Really? 12 tabling! Ive had discussions with some regs on 2 + 2 and they seem to think this is unsustainable, not totally convinced but I'll take your word for it.
 
Jagsti

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Munchrs - just had a little look on some old threads on 2+2 and this is a qouted post from a well respected winning reg:

From large datamined samples, it looks like the best players at each level make around 4pt when they play at least 100k hands.

Spreadsheet simulations have shown massive graph variations over 200k hand samples.


It's safe to say that the good players move up before they attain a true win rate.

I would say aim for 3-4ptbb/100 and move up after 50k hands or so.

I'm not saying it's impossible to win at a decent clip, ie 5-10ptbb/100, but it's easy to get carried away with graphs and heaters and paint a skewed picture. I think for the majority of winning players and new ones who maybe reading these threads, that attaining such high winrates whilst multi tabling over a large sample of hands, is quite rare imo. Setting lower, achievable winrate targets would make more sense.
 
Munchrs

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Munchrs - just had a little look on some old threads on 2+2 and this is a qouted post from a well respected winning reg:

From large datamined samples, it looks like the best players at each level make around 4pt when they play at least 100k hands.

Spreadsheet simulations have shown massive graph variations over 200k hand samples.


It's safe to say that the good players move up before they attain a true win rate.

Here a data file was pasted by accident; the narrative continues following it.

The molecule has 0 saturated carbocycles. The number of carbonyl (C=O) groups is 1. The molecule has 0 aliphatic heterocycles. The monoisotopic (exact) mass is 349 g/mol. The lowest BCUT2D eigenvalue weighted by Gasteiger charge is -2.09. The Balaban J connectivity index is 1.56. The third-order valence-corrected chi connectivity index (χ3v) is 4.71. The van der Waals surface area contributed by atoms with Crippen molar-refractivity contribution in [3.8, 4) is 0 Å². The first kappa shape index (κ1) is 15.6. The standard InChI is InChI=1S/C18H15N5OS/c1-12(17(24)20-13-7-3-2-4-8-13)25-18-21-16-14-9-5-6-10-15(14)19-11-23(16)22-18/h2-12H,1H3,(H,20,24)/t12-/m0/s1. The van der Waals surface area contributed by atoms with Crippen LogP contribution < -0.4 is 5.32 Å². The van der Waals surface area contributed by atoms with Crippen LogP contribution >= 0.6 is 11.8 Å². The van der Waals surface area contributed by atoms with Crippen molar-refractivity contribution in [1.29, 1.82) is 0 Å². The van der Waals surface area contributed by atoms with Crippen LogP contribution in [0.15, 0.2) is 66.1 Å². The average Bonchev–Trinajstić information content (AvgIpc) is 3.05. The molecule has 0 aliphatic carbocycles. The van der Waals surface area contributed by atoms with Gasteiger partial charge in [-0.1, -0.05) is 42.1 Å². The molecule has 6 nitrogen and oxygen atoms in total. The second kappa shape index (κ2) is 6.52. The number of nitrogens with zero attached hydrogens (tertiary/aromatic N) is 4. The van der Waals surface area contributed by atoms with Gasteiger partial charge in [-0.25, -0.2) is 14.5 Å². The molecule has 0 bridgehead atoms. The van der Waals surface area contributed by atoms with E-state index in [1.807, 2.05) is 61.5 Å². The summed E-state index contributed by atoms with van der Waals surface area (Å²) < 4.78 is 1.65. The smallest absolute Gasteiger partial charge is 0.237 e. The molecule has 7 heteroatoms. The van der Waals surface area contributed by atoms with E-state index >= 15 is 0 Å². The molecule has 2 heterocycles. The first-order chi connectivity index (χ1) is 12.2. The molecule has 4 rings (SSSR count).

I would say aim for 3-4ptbb/100 and move up after 50k hands or so.

I'm not saying it's impossible to win at a decent clip, ie 5-10ptbb/100, but it's easy to get carried away with graphs and heaters and paint a skewed picture. I think for the majority of winning players and new ones who maybe reading these threads, that attaining such high winrates whilst multi tabling over a large sample of hands, is quite rare imo. Setting lower, achievable winrate targets would make more sense.

i stand corrected.
 
SavagePenguin

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I've definitely thought about doing this (especially when you suggested it ;)), but here's my thought process. Basically if I play 12 tables and win at 3 BB/100 it's equivalent to playing 6 tables and winning at 6 BB/100. If I can get my game to the point where I'm winning at 4-5 BB/100 then I think we'd both agree I should stick with 12-tabling.

In my I think that's not the optimal way of getting to that stage of your gaming career. I think you'd be better off to concentrate on fewer tables to really study the nooks and crannies of the game. I think then you'll have a more intimate understanding, which you can *then* apply to a larger field of tables.